Dr. John Tharp is superintendent of Greendale Schools. Dr. Tharp joined the district in August of 2012 and has 20 years of experience in public education. He previously served as an assistant superintendent in a large suburban district in Tennessee for two years. Prior to that, he was a high school principal, assistant principal, teacher, and coach. Dr. Tharp received his doctorate in educational leadership from the University of North Carolina at Chapel Hill and was a James Madison Memorial Foundation Fellowship Award winner. He is the author of one book on school reform.
In the coming weeks, Greendale students will take the state standardized tests known at the WKCEs. Students in third through eighth grades, and tenth graders will take tests in reading and mathematics, and students in fourth, eighth, and tenth grades will also be tested in social studies, science, language arts, and writing. The results of these tests will be reported to schools and parents in the spring. They are used to measure student proficiency and to let the public know how students are performing in each school through school and district accountability data known as the State of Wisconsin School Report Cards released in the fall.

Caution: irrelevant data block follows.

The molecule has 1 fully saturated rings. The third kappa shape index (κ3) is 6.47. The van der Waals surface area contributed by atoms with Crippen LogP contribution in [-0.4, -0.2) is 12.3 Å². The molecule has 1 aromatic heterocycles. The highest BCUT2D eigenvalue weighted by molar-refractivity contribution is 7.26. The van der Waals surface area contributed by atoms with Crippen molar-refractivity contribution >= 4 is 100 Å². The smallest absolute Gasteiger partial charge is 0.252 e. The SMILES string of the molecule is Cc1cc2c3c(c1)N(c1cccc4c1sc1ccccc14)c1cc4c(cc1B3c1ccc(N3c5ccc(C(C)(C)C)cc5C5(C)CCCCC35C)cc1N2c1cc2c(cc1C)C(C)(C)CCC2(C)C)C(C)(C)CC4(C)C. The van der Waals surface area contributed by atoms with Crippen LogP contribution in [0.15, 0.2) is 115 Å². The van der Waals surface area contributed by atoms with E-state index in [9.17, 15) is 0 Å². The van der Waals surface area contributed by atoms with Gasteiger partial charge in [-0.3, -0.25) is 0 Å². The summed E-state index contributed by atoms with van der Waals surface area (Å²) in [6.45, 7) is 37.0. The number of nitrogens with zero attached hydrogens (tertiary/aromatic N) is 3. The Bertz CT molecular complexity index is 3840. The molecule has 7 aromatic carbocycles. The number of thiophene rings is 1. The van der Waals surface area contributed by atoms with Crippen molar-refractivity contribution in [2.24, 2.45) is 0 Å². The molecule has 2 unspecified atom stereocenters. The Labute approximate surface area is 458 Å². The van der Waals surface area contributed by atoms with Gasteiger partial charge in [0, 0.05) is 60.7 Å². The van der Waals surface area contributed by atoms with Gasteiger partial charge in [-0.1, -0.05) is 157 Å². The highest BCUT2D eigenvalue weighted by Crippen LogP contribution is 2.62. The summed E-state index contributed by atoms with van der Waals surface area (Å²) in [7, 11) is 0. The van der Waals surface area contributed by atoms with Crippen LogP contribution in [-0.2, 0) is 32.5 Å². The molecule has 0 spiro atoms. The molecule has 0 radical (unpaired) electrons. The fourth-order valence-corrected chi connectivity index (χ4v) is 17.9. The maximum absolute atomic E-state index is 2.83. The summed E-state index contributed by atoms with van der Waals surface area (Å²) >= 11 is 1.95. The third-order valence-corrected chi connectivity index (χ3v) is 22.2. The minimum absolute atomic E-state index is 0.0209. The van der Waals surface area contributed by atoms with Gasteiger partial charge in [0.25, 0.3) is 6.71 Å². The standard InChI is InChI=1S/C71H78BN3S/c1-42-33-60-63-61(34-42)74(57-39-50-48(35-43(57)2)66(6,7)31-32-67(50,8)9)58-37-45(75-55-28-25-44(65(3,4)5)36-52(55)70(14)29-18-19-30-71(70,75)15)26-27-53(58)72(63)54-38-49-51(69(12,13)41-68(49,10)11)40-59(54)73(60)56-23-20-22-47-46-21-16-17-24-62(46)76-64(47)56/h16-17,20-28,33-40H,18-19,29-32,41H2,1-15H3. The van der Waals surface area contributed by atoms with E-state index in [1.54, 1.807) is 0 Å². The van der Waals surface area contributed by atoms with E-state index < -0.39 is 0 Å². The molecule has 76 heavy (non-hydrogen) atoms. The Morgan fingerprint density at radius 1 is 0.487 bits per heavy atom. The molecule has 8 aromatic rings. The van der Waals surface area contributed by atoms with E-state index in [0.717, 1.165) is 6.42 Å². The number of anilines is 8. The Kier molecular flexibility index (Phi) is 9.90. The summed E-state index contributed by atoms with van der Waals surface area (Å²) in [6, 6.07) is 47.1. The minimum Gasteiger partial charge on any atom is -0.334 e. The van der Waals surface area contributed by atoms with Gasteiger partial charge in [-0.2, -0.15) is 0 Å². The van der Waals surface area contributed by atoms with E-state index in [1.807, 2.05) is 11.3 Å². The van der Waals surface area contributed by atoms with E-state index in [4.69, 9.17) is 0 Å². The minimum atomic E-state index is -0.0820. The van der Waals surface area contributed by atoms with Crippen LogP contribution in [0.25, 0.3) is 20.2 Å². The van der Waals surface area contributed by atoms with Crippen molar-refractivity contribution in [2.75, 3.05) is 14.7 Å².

WKCEs are based on the Wisconsin Model Academic Standards, the blueprint for teaching in our schools. Teachers use these standards to guide the curriculum in each classroom and to make daily classroom instruction decisions. As a result of the “alignment” between the standards and the tests, students are tested on what they are taught. Our teachers and administrators use the WKCE test data along with classroom and teacher data to determine the strengths of each student, as well as for focus areas of growth for each.
In the 2013 State Report Cards, Greendale Schools (GSD) earned “Exceeds Expectations.” Our students performed well on the tested information and continue to excel in reading and math. While GSD is proud of students’ academic accomplishments, teachers and administrators continue to work to improve our instructional strategies in each school and classroom so that each student receives a personalized and rigorous academic experience.
The State of Wisconsin introduced school report cards in 2012 and district report cards were new in 2013. These reports comply with Federal Race to the Top requirements and inform the public about school district academic achievement, as well as student academic growth. The accountability system is part of a package of educational reforms that also includes development of new achievement tests and new teacher and principal evaluation systems.
Test-taking time can be both stressful and exciting for students and teachers. These exams offer a whole new opportunity for schools and districts to learn. They help us to understand subjects or grade levels where a change in instructional practices is needed to promote student growth. And they show us where we can help our students do better as we prepare them for life after school.
Dr. John Tharp